June 2017
Volume 58, Issue 8
Open Access
ARVO Annual Meeting Abstract  |   June 2017
Dental Pulp Stem Cells for Corneal Surface Regeneration in Limbal Stem Cell Deficiency
Author Affiliations & Notes
  • Waheedh Alshemmri
    Division of Pharmacy and Optometry, University of Manchester, Manchester, United Kingdom
  • Susan Shawcross
    Division of Cell Matrix Biology & Regenerative Medicine, University of Manchester, Manchester, United Kingdom
  • Julian Yates
    Division of Dentistry, University of Manchester, Manchester, United Kingdom
  • Fiona Carley
    Manchester Royal Eye Hospital, Manchester, United Kingdom
  • Arun Brahma
    Manchester Royal Eye Hospital, Manchester, United Kingdom
  • M Chantal Hillarby
    Division of Pharmacy and Optometry, University of Manchester, Manchester, United Kingdom
  • Footnotes
    Commercial Relationships   Waheedh Alshemmri, None; Susan Shawcross, None; Julian Yates, None; Fiona Carley, None; Arun Brahma, None; M Hillarby, None
  • Footnotes
    Support  University of Manchester AA14567
Investigative Ophthalmology & Visual Science June 2017, Vol.58, 1382. doi:
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      Waheedh Alshemmri, Susan Shawcross, Julian Yates, Fiona Carley, Arun Brahma, M Chantal Hillarby; Dental Pulp Stem Cells for Corneal Surface Regeneration in Limbal Stem Cell Deficiency. Invest. Ophthalmol. Vis. Sci. 2017;58(8):1382.

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      © ARVO (1962-2015); The Authors (2016-present)

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Purpose : Limbal stem cell deficiency (LSCD) is a condition caused by damage or dysfunction of Limbal stem cell niches, which leads to corneal opacity and visual impairment. Dental pulp stem cells (DPSCs) are promising candidates for corneal surface regeneration in LSCD. In this study we aimed to set up an ex-vivo model of human LSCD induced by chemical burns, and determine if the DPSC attached and proliferated on the damaged corneal surface and entered the denuded limbal niche.

Methods : An ex vivo model of LSCD was produced by the application of NaOH-soaked filter paper disk to the limbal region of donor corneas mounted on artificial chambers. The LSCD corneas were then debrided of epithelium, as were control healthy corneas.
DPSCs were transdifferentiated into corneal epithelial-like cells by non-contact co-culture with limbal explants from healthy human corneas. These cells were seeded onto the ocular surface of Bausch and Lomb contact lenses (CLs) and labelled with Qtracker® 525. The pre-seeded CLs were combined with the experimental and healthy corneas and incubated for 5 days; control group received empty LCs. After removal of the CLs, the corneas were imaged to confirm DPSC transfer and attachment to the corneal surface, and to determine cell morphology.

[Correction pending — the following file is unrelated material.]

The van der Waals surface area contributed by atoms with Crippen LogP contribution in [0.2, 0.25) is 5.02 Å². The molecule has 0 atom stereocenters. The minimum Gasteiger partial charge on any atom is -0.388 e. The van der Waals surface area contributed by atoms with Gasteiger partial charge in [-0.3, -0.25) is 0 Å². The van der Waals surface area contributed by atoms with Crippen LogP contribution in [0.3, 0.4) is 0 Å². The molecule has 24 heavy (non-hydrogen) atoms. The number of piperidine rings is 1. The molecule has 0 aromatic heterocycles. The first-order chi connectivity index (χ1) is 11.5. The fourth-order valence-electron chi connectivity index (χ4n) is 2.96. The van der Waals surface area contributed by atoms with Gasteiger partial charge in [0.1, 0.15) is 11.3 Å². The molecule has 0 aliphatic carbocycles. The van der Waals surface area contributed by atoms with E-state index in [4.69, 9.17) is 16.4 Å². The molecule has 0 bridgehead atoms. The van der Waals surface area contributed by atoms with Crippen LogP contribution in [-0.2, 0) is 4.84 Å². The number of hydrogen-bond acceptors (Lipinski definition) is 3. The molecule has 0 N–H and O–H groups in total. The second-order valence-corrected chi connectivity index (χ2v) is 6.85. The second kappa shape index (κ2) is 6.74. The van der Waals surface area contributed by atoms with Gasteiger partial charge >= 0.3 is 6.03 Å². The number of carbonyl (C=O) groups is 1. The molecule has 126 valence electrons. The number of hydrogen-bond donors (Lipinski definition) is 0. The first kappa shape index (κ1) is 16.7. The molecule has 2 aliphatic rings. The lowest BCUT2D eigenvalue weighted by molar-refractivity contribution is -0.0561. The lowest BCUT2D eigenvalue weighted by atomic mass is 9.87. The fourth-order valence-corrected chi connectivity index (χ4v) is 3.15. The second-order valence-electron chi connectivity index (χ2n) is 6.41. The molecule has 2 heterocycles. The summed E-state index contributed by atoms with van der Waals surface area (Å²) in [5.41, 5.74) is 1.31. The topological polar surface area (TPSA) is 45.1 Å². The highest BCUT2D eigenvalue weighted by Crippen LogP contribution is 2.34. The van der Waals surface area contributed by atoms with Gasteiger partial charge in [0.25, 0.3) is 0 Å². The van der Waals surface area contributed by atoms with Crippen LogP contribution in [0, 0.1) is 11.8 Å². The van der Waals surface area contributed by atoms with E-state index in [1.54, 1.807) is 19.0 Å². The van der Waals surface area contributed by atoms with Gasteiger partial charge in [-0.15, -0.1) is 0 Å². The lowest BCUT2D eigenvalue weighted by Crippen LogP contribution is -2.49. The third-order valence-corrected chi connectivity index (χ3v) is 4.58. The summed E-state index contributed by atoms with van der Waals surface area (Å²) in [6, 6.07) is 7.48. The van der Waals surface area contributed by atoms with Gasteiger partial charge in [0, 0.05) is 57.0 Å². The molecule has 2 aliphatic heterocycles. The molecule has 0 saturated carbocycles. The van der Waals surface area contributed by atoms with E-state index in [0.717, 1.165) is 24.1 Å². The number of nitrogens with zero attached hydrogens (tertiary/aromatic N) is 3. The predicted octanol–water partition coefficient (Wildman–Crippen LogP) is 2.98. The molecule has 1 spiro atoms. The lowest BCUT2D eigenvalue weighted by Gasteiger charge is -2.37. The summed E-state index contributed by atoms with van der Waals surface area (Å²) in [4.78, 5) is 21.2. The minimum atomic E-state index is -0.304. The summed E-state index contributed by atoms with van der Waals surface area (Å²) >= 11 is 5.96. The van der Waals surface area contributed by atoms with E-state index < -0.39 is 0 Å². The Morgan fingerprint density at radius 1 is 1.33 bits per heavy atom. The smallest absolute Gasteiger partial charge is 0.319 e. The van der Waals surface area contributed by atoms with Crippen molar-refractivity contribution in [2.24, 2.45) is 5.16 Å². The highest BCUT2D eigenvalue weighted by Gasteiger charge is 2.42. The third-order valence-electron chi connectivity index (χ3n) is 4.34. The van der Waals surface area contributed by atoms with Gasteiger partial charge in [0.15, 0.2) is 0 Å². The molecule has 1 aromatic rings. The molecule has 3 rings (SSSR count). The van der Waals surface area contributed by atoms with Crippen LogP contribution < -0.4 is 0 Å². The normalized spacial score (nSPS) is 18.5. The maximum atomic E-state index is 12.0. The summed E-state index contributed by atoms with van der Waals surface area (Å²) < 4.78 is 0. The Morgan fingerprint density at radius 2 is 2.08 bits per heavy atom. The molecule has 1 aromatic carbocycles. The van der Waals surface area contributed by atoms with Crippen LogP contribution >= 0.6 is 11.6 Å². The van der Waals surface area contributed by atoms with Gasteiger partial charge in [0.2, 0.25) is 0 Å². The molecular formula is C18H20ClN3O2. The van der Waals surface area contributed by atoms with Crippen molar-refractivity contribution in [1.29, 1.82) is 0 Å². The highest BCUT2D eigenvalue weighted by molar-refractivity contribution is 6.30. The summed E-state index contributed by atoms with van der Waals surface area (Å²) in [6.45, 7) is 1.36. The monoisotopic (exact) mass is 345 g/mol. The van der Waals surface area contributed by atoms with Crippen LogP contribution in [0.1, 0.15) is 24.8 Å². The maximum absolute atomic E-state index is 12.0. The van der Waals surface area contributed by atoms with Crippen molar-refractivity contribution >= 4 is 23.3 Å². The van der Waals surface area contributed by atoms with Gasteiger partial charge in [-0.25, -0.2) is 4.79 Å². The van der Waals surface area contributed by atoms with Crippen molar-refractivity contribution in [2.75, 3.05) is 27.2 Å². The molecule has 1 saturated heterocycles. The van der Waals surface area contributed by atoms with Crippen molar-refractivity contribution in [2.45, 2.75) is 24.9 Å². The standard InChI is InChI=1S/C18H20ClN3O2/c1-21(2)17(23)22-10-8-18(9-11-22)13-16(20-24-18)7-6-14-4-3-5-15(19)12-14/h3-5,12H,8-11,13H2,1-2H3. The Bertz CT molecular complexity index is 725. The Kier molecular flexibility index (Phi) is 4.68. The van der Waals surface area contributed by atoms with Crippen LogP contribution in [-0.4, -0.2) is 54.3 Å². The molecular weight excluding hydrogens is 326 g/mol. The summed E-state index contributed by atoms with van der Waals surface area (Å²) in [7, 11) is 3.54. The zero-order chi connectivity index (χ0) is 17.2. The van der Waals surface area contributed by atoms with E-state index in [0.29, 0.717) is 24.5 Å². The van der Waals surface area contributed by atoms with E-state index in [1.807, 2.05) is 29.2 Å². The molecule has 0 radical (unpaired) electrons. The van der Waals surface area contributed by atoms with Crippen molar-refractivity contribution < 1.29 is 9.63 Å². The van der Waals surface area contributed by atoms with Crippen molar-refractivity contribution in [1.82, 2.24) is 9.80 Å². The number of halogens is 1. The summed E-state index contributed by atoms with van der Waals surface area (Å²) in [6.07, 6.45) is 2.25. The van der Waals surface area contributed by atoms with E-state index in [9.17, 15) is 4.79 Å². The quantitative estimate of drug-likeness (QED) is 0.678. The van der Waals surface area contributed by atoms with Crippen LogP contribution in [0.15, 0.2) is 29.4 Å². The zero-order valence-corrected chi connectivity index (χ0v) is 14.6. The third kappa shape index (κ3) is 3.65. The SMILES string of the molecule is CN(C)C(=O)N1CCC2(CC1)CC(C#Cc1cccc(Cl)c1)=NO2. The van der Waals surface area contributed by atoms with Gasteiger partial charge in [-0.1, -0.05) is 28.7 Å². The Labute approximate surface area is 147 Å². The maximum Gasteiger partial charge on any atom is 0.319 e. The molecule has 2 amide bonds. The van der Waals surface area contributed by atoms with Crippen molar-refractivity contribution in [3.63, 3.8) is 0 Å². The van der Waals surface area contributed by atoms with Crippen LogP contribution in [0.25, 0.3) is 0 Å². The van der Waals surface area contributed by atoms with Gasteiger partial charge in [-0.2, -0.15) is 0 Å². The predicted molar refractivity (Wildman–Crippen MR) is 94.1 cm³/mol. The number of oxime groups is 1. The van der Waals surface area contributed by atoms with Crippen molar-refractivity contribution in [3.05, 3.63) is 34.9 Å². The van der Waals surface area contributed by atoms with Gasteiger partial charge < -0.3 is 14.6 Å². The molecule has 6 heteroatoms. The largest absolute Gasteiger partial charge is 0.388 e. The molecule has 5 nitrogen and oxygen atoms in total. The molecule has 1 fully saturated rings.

Immunostaining was used to detect specific markers of corneal epithelial cells, cytokeratins 3 and 12. Cytokeratins 19, a specific marker of conjunctival epithelial was also used to confirm the cells had not become conjunctival cells and CD90, to determine if the cells had maintained their SC characteristics.

Results : After removal of the CL from the LSCD corneas the DPSCs were located close to the limbus rather than the central cornea as seen with the healthy corneas. Immunostaining of the LSCD cornea sections showed that the differentiated DPSCs stained positive for cytokeratin 3, 12 and CD90. DPSC localized around the limbus, migrated deep to the epithelial layer. The DPSCs did not express cytokeratin 19, but were shown to restrict invasion of the cytokeratin 19 positive conjunctival tissues.

Conclusions : Transdifferentiated DPSCs were successfully transferred to both chemically-induced LSCD and healthy corneas using CLs as carriers. The DPSCs expressed both corneal epithelial and SC markers showing the cells may have become LSC. However, they had the capacity to limit conjunctival invasion of the LSCD corneas, which itself may be of therapeutic value.

This is an abstract that was submitted for the 2017 ARVO Annual Meeting, held in Baltimore, MD, May 7-11, 2017.


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